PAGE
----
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Offer Rent-Backs To Get Offers Accepted; ARMS Are Back!

an asian chinese family moving into new house admiring their house


After reading this recent blog, a friend of mine who owns a mortgage bank reminded me of one more reason why jumbo rates are lower than conforming rates.

Big banks will sometimes buy loans at a loss because they expect to make money by “cross-selling” other products (HELOCs, Financial Planning, Premium Accounts, etc.) to well-qualified borrowers.


Sellers can rent back a property they just sold (and remain in the home) for up to 60 days after close of escrow.

We often tell Realtors and buyers, however, to limit the rent-backs to 59 days to ensure that the new buyers are able to move into the property by day 60.

We request the 59-day-limit to avoid a potential breach of the owner-occupancy rules and/or a delay in closing – just in case a persnickety underwriter decides 60 days is too close for comfort.

As a reminder, every owner-occupied buyer has to sign a document that states she promises to occupy the property within 60 days of close.

In any case, rent-backs are sometimes a nice additional enticement to get sellers to accept a particular offer.

I might add that if rent-backs go beyond 60 days (which they sometimes do), it is very important to make sure your lender does not know about it if the financing is “owner-occupied.” 😊


An ARM of course is an Adjustable Rate Mortgage, and they are back with a vengeance!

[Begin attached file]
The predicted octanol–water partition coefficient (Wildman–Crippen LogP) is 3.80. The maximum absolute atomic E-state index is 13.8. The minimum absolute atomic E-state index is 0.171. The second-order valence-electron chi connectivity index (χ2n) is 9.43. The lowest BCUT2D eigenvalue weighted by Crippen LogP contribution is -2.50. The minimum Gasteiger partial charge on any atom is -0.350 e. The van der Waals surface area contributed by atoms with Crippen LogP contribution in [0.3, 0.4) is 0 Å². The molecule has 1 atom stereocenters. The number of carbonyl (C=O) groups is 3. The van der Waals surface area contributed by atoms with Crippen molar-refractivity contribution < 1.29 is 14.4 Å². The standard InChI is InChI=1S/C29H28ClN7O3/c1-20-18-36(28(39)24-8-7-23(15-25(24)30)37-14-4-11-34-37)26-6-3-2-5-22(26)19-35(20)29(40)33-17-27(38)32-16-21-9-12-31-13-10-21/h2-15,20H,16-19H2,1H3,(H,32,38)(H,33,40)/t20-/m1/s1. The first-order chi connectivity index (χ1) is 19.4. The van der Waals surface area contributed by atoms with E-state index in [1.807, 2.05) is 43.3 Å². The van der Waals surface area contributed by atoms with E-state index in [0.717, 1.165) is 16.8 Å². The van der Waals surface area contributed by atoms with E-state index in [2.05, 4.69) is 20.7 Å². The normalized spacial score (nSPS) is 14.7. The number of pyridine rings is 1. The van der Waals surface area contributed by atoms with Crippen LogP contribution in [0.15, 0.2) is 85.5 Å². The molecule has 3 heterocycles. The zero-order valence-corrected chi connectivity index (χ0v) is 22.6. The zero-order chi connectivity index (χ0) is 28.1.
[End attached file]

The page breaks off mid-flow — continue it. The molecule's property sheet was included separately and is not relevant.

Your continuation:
They are a great option for borrowers with a shorter time-horizon or for borrowers who are feeling too much pain for missing out on 2020’s record low rates.

Our conforming 5 Year ARM (fixed for 5 years) is now about 7/8% lower than our 30-year fixed options.

And our conforming 7 Year ARM is now about 3/4% lower!

Please note too that the world does not come to an end when an ARM adjusts after the 5 or 7 year “fixed period.”

All ARMS have rate-adjustment and lifetime “caps.”

Our 5 Year Conforming ARM, for example, has a 2% cap on the first adjustment; a 1% adjustment cap for all others; and a lifetime cap of 5%.

So, if a 5 Year ARM starts out at 2.5% for five years, it can only adjust to 4.5% with the first adjustment, and it can never go higher than 7.5%.

In an inflationary environment, like most every market watcher expects in a few years, 7.5% is a very low rate.

Jay Voorhees
Founder/Broker | JVM Lending
(855) 855-4491 | DRE# 1197176, NMLS# 310167